Zumba & Gender

Zumba is the world’s largest dance fitness program. I’ve been doing it remotely since the start of the pandemic, actually because my mother runs a small class. I’ve also seen her participate in larger classes, where it’s clear that just about all of the participants are women.

I once observed that the exception seemed to be the instructors, who were much more likely to be men. I asked my mother if this was a common pattern. No, she said. It’s only that she personally preferred male instructors, because their classes tended to be less sexualized.

I can see why Zumba isn’t very popular among men. It doesn’t align with the male norm of exercising alone. Dancing is also incredibly gendered, and the popularity of Zumba among women means that there are a lot of distinctly feminine dance steps, often sexualized. For example, a lot of the hip bopping and belly dancing strikes me as feminine, and then there are moves that appear to assume more weight in my upper chest than I actually have. There are also a few moves I perceive as masculine, but when it’s performed by a class full of women it just feels like a form of gender play.

I’ve found online accounts of men doing Zumba, and they often talk about overcoming restraints, and freeing themselves. Responses to these articles tend to be very congratulatory, because everyone knows how super hard it is to be a straight man, but they shall overcome! But for serious, I sympathize, because though I don’t have quite the same hangups with masculinity, Zumba conflicts with another aspect of my personal image. That is, I’m a nerd who historically has not been interested in exercise, much less dancing to pop music.

On that note, I found a sociology article on gender in Zumba:

All about having fun: Women’s experience of Zumba fitness” by Tanya Nieri and Elizabeth Hughes (2016).

In this paper, Nieri and Hughes explore the experiences of Zumba participants using 41 (!) interviews with women in southern California. The introduction situates the study by discussing the gender inequality promoted by healthism and the fitness industry.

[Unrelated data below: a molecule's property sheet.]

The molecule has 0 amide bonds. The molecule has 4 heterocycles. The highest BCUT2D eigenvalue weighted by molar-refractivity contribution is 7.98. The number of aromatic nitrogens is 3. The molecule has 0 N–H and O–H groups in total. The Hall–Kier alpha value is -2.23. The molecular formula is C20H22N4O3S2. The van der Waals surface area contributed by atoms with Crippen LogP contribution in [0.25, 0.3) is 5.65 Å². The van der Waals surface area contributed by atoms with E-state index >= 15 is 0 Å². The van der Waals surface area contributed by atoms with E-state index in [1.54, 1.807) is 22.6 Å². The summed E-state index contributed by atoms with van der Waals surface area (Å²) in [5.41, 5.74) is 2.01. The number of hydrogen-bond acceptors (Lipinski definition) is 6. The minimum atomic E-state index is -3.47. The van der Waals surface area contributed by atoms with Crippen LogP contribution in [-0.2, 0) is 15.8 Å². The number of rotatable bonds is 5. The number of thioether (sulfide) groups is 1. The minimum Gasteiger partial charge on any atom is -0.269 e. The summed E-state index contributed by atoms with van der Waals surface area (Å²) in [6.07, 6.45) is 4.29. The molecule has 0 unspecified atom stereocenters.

First, it negatively affects women’s self-concept by reinforcing body dissatisfaction (MacNevin, 2003; Markula, 1995; Prichard and Tiggeman, 2005). Second, it is repetitive, mindless, and creativity-stifling, generating women as automatons (Kagan & Morse, 1988; MacNeill, 1988). Third, it disempowers women, casting them as sexual objects, promoting unrealistic body standards and narrow forms of femininity that privilege slim, hard, and white bodies over others, and fostering competition between women (Greenleaf, McGreer, & Parham, 2006; Kagan & Morse, 1988; Lloyd, 1995; Maguire & Mansfield, 1998).

However, feminist scholars have also argued for positive effects of group fitness among women. It promotes strength and action, things that are not conventionally considered feminine. Many women see it as taking charge of their health, rather than pursuing a beauty standard.

The interviewees largely describe Zumba as different from other forms of fitness, because it emphasizes fun and personal expression instead of fitness and mechanical conformity. There are some truly glowing reviews of Zumba in here; I can’t say that I personally enjoy Zumba quite this much. But I broadly agree about its advantages. I like that nobody questions me when I dance at half speed or sit out songs (I have asthma you know), and hammy dance moves are fun sometimes.

Personal expression in Zumba sometimes takes the form of gendered, sexualized moves. The women feel it’s a safe space where they can do it for fun without it meaning anything. One interviewee said,

it’s like everyone is getting really sweaty, and they are really gross and trying to be sexy, and that is kind of goofy.

Of course, there are occasionally men in these classes, and the interviewees had different views on that matter. A few expressed discomfort with male participants, but most felt it was sufficient that it was predominantly women, and still others saw it as a gender neutral space. One person explicitly said they were more comfortable with gay men than straight men, a viewpoint that is understandable but one I’m not fond of. (In my experience it’s accompanied by assumptions of what gay men are like, and it’s not great for men who are neither straight nor gay.) I didn’t see any interviewees echo my mother’s preference for a less sexualized, mixed gender space, but it seems like a reasonable preference so I’m sure it’s not unheard of.